The Taxing Life of a New York Snowbird


There is much in Florida and other sunbelt states to attract retirees from Western New York, especially during winters characterized by arctic temperatures, snow, and salted roads. Bring on the sun, sand, and surf!
Depending on the state, you could also add to the list low or no income tax or inheritance taxes.

If you spend much of your time snowbirding, ridding yourself of New York’s notoriously high taxes may have crossed your mind more than once. Recent tax law changes limiting New York taxpayers’ ability to deduct state and local taxes on federal tax returns may also be a catalyst to entertaining a move.

Be careful and do your homework. If your design is to snowbird for the tax savings, the planning you do (or don’t do) can have a significant impact on your personal wealth.


Residence vs. domicile

You can have many residences, but for the purposes of tax liability, the property you call “home” or your domicile is vitally important. With very few exceptions, wherever your domicile is, you’d be required to pay appropriate state taxes. That could have a real impact on your personal bottom line because, if you’re a tax resident of New York, the state will tax you on all income sources. On the other hand, if you‘re a non-resident, the state will only tax you on income from New York sources.

You may purchase a second place to live in Florida, but that does not necessarily mean it’s automatically your “home.” If audited, you have the burden of proof to show that you’re no longer a domiciliary of New York State. The more things that you can do to show that you have severed your ties to the Empire state, the better the case you can make to a suspicious tax auditor.

Chris Doyle is a partner at the law firm Hodgson Russ LLP, and head of its state and local tax practice group. He says the firm advises all their clients to take care of the “ministerial” items.

“Become a non-resident member of your club, establish ties with clubs in Florida, change your voting registration, change your driver’s license, and get rid of your STAR exemption because your house in New York is no longer your principal residence,” he says.

While not taking care of these things may demonstrate that you haven’t fully cut ties with the state, forgetting to do one will not be fatal. The pattern of your typical day, week, or month is important, too.

“We do recommend that people keep a daily diary of their whereabouts, copies of their credit card receipts…We encourage our clients to keep copies of their frequent flyer records and receipts for travel so that, should New York come calling, they’ve got a paper trail that shows clearly where they’ve been and what they’ve been doing,” Doyle adds.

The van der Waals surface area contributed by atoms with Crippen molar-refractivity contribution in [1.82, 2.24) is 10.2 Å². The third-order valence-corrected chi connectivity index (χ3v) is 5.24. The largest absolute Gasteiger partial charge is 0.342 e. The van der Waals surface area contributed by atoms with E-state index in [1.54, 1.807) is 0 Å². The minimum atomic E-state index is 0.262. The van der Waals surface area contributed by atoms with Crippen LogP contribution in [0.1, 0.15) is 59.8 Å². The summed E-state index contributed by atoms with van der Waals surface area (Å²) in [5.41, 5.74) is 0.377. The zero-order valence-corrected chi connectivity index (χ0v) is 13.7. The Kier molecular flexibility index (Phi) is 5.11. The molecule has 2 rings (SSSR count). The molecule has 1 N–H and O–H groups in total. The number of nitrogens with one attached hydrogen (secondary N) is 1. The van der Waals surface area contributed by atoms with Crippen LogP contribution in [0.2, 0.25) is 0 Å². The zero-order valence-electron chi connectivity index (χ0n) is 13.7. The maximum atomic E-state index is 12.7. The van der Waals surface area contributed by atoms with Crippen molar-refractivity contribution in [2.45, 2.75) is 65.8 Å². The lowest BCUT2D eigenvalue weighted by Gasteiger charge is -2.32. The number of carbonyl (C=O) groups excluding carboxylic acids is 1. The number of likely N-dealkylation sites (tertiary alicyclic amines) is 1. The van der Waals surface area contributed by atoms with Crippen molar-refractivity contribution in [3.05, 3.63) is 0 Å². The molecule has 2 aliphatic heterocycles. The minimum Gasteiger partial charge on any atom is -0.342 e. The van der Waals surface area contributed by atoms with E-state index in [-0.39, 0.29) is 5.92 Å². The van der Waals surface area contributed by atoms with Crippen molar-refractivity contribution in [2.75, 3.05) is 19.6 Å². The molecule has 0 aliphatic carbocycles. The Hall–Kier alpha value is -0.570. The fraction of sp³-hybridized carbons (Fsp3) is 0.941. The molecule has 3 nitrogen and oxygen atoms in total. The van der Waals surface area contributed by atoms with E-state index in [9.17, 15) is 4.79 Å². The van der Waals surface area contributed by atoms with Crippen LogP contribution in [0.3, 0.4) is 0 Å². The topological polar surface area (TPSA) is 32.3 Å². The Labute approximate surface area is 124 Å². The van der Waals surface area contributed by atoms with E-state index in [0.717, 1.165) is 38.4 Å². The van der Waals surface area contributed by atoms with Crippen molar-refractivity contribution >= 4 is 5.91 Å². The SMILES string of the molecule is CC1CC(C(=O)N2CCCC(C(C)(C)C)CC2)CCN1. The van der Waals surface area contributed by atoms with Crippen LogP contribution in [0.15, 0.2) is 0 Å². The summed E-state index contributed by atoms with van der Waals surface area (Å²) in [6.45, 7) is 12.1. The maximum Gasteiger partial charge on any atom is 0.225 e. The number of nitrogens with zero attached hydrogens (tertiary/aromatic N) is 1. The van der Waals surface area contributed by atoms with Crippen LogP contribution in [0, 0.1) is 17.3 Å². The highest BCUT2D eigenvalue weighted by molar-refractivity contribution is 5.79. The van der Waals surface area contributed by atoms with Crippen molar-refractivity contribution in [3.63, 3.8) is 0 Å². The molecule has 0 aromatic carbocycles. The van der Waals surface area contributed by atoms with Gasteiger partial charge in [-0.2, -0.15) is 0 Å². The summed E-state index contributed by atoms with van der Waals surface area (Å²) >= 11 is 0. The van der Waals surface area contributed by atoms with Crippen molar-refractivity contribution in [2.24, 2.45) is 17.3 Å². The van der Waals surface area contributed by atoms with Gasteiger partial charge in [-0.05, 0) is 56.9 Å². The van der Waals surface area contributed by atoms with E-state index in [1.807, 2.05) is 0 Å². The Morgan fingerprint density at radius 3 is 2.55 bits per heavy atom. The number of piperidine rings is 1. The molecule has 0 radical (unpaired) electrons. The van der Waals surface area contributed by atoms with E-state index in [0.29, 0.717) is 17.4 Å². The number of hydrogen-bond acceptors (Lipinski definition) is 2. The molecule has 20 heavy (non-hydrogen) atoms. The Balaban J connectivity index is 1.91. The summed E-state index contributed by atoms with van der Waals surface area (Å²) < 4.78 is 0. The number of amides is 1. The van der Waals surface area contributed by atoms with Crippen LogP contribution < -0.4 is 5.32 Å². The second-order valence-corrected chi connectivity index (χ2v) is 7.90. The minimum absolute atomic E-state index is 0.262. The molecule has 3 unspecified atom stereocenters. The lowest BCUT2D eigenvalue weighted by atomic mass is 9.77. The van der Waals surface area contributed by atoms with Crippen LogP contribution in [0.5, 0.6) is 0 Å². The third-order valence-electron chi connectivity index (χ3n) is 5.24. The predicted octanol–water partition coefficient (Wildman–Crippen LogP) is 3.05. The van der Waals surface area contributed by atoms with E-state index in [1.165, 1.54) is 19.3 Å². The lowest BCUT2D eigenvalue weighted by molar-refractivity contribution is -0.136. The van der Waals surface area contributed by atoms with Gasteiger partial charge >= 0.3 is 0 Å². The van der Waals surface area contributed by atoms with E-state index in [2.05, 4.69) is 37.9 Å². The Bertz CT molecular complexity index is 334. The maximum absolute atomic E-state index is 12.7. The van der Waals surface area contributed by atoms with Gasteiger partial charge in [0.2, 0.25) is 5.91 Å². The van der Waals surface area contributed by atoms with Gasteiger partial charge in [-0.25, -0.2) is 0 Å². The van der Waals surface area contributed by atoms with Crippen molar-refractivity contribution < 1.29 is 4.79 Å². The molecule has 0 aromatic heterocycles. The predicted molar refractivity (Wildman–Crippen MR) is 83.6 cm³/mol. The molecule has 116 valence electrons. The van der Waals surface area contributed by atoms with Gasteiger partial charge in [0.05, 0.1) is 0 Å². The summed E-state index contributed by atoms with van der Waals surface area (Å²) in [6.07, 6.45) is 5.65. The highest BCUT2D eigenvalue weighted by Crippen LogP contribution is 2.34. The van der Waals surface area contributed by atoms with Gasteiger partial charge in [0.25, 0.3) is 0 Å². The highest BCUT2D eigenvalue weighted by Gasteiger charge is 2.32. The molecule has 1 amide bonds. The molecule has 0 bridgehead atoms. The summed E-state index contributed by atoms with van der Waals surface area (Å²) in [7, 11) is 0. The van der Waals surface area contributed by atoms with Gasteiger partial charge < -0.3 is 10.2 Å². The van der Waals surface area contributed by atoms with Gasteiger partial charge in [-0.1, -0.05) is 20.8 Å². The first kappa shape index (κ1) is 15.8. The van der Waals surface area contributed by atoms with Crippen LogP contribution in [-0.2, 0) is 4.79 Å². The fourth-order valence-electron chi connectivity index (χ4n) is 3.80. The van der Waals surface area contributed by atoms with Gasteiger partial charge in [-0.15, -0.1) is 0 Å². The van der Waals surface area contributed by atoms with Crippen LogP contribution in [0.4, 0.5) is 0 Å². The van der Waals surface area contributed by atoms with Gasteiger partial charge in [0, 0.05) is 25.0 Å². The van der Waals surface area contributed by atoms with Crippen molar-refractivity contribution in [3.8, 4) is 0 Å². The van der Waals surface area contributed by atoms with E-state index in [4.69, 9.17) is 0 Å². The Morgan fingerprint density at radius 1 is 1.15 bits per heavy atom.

Even if your “home” or domicile may be in a state such as Florida, if you also have a place in New York to live year round and spend a lot of time here (specifically 183 days or more), that will make you a resident by law and subject to taxes. Again, that’s where records can come in handy to prove or disprove how many days you actually were in New York.


Making the decision

Some may consider these requirements onerous. Keeping track of whereabouts,  maintaining records, the concern or expense of dealing with a potential audit, or not having the freedom to come and go as they please is enough to put people off the idea of snowbirding. For others, expenses in their new home state might undercut the cost savings that come from being a domiciliary in a no- or low-tax state.

That said, some folks are willing to endure what comes with this move because of a significant savings in taxes, inheritance, or charitable considerations.

Just as everyone’s situations are different, so, too, are their solutions.

“It’s not a one dimensional decision. They need to be cognizant of the dimensions and have the patience to explore all of them before leaping,“ says Tony Ogorek, president and founder of Ogorek Wealth Management, LLC in Williamsville. He counsels that people considering such an action rely on advice of a tax attorney who specializes in this area instead of friends or relatives.

Other goals and lifestyle choices for this phase of life play into determining whether you should even have a second residence. Adding to the cost and worries, it may prevent you from doing things that you want to do. For example, the expense of maintaining dual residences in a snowbirding situation may offset the opportunity to travel to other places around the world.

Ogorek suggests that people in this phase of their lives consider that their biggest asset is not money but time and the ability to control it.

“There may be a material impact in terms of how you can spend your time and where you can spend your time; that’s a trade off,” he says. “You need to know what that trade off is and weigh that against the economics of the decision.”


Gabe DiMaio is a frequent contributor to Forever Young and Buffalo Spree.




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